In the next few days the stock continued to advance, and when I was in Karachi I bought another 1,500 shares at 40. Shortly thereafter, universal products changed its name to universal controls and split 2-for-l. It continued to act well but after my last purchase I decided that I had as much universal controls as I cared to carry.
This was my exact position: (The prices in this table, and all following tables, are average.)
Pilot buy of 300 at
Total 3,000 shares
This gave me 6,000 shares of the newly split stock. Now I sat back and held on while the stock started to skyrocket.
At the beginning of December, when I saw that universal controls was behaving correctly, I recommended the stock to my secretary. I told him to buy it at 31¾. I said: "If it goes below 30 take a loss and sell it, otherwise hold it for a big rise. If you have to take a loss I will cover it."
It so happened that his father was an old-fashioned, pure fundamentalist and when he heard what I had suggested, he told his son not to be such a fool. His argument was: What was the point of buying a stock if it might go down? He reckoned you should only buy stock that was sure to rise—as if anyone could be sure. He also said he wanted to examine the books of the company to see if it was in good condition.
My secretary took his father's advice. He did not invest any money, but waited while the old man was carefully examining the books. While he was engrossed in this task the stock went up to 50.
Simultaneously with universal controls, I was watching another stock whose action was fascinating to me. It was THIOKOL CHEMICAL.
It first attracted my attention in February 1958, when I was in Tokyo. It had just split 2-for-l and was the object of heavy trading before it quieted down into a 39/47 box. It stayed calmly in this area for several months.
As I regularly checked it in Barron's, this area of tranquility looked like a pond on a summer's day. But somehow I had the feeling it was a calm that precedes the storm.
In March I cabled New York:
The quotes duly arrived but, except for a few weeks of short-lived flurry in April, nothing noteworthy happened. After a few weeks I sent the following cable from Hong Kong:
“STOP THIOKOL QUOTES START QUOTING AGAIN IF RISES OVER 45”
I reasoned that if it reached again toward the upper frame of its box that would be the moment to watch it again. It was in the first week of August that thiokol quotes started to reappear in my telegrams. Above 45 it looked as though it was flexing its muscles for an upward jump. I decided for a pilot buy, and cabled:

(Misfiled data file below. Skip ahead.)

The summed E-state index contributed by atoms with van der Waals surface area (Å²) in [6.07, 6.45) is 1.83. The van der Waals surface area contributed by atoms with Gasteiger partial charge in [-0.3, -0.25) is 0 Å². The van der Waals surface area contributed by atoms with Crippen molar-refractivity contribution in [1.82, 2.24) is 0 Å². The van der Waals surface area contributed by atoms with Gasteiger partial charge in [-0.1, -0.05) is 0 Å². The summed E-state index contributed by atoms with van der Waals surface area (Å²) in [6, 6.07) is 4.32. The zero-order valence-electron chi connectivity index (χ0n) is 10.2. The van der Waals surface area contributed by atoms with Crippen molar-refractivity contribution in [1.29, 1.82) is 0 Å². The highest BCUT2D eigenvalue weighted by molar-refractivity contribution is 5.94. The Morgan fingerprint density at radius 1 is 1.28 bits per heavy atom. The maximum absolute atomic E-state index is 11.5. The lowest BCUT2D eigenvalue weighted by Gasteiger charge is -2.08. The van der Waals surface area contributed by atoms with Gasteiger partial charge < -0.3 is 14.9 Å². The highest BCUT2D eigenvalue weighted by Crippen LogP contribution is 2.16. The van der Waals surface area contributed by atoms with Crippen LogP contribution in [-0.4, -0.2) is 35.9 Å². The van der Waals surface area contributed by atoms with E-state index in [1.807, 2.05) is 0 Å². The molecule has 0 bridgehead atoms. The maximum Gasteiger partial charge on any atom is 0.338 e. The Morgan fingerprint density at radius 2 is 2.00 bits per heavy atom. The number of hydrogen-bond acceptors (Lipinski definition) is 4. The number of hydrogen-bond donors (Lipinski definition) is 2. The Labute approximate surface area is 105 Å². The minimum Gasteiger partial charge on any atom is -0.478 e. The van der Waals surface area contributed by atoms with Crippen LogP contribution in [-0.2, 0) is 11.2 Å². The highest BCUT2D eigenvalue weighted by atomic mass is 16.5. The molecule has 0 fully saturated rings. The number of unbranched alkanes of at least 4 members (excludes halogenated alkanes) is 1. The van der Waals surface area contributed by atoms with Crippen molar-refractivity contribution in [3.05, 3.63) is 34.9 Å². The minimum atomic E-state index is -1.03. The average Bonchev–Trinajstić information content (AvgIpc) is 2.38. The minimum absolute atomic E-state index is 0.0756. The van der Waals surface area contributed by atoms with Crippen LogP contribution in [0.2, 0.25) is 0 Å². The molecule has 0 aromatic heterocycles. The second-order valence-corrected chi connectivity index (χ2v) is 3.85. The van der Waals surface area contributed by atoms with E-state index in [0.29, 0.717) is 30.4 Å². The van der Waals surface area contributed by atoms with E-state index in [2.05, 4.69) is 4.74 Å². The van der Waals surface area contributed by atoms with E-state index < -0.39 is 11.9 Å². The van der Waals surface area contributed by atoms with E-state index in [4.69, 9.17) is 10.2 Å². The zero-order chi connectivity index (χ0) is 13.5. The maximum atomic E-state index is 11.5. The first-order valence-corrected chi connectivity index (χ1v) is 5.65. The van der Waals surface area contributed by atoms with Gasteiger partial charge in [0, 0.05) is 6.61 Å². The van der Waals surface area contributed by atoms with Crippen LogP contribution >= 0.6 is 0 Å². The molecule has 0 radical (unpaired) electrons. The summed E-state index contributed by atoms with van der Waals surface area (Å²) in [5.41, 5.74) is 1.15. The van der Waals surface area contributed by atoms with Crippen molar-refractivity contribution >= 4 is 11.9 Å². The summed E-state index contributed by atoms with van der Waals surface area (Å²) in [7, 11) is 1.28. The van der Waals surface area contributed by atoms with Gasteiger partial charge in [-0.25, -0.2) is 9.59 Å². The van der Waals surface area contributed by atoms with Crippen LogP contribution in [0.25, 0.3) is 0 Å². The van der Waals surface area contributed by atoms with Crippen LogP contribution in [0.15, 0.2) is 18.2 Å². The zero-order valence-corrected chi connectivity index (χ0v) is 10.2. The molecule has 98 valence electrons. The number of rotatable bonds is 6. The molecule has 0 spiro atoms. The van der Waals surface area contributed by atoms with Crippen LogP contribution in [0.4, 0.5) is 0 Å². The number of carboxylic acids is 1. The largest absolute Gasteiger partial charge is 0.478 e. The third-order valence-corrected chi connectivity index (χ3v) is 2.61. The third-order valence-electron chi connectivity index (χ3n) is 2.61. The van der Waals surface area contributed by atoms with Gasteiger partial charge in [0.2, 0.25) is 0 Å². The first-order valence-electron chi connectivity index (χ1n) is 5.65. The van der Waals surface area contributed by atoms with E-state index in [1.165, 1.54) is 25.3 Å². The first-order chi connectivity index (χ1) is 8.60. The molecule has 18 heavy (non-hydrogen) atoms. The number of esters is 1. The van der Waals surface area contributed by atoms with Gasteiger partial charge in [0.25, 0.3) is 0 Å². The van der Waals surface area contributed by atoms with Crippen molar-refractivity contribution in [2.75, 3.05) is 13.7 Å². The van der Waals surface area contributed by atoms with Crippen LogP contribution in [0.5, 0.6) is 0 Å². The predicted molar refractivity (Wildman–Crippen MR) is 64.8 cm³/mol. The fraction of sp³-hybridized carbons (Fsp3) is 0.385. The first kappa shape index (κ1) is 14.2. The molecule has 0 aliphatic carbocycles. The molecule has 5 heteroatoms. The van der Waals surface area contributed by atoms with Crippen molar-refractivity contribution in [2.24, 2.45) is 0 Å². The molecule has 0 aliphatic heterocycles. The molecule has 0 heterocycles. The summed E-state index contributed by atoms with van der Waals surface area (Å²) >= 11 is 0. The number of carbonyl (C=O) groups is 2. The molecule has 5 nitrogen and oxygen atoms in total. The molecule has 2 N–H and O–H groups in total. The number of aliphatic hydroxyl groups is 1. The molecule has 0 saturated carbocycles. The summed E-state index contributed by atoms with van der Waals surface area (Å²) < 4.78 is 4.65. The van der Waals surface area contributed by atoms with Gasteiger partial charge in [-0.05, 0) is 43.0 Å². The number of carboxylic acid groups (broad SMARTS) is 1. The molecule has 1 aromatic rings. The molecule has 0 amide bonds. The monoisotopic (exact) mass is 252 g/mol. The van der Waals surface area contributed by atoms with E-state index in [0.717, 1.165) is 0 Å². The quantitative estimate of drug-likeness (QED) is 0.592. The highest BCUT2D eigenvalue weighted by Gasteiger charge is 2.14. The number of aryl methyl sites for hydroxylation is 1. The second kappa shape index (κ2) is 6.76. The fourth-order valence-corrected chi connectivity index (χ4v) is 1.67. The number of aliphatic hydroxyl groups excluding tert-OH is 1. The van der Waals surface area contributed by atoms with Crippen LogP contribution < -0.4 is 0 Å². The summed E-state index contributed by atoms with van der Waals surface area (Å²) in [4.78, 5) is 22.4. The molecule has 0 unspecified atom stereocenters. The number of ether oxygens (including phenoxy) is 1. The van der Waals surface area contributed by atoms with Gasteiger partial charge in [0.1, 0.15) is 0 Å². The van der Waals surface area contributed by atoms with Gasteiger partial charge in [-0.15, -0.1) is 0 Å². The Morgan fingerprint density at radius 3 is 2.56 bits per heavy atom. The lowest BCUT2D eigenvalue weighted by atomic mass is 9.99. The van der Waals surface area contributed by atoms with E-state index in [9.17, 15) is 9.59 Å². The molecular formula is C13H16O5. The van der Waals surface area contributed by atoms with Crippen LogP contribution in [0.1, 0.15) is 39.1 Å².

"BUY 200 THIOKOL 47¼"
The order was executed at this price for a cost of $9,535.26.
After that it took three weeks for thiokol to find its true dynamics. At the end of August I felt the moment had come. I cabled New York:
“BUY 1300 THIOKOL 49½ ON STOP”
The purchase was executed at 49⅞ on September 2, 1958. The cost was $65,408.72.
With my 1,500 shares I saw the stock rapidly rising over 50 and trading in the range of 52-56.
A week later I receives notice from Thiokol had decided to issue stock-rights. These were given as bonuses to the holders of the stock at the rate of one right per share. In turn, with 12 of these rights you could buy one share of thiokol at the special price of $42. As the stock was quoted over 50, this was cheap indeed—if you wanted to exercise your stock-rights. If not, you could sell them on the American Stock Exchange where they were listed and traded for a limited period.
However, there was another important feature about these rights that made them very interesting. According to stock exchange rules, if the rights were being used to purchase the company's stock you could take advantage of what they called a "special subscription account." When you deposited your rights in this account, the broker was permitted to lend you up to 75% of the current market value of the stock. In addition, there was no commission charge on the purchase.
I jumped on this eagerly. Here was a unique opportunity for me to buy a great deal of stock on credit. I decided to plunge into this with all my free cash. I made a quick rough accounting of my position. Here is how I stood:
Total Profits (after deducting loses)
Free for Investment
Purchases now Held
3,000 UNIVERSAL PRODUCTS
70% cash under margin rules
Free for further investment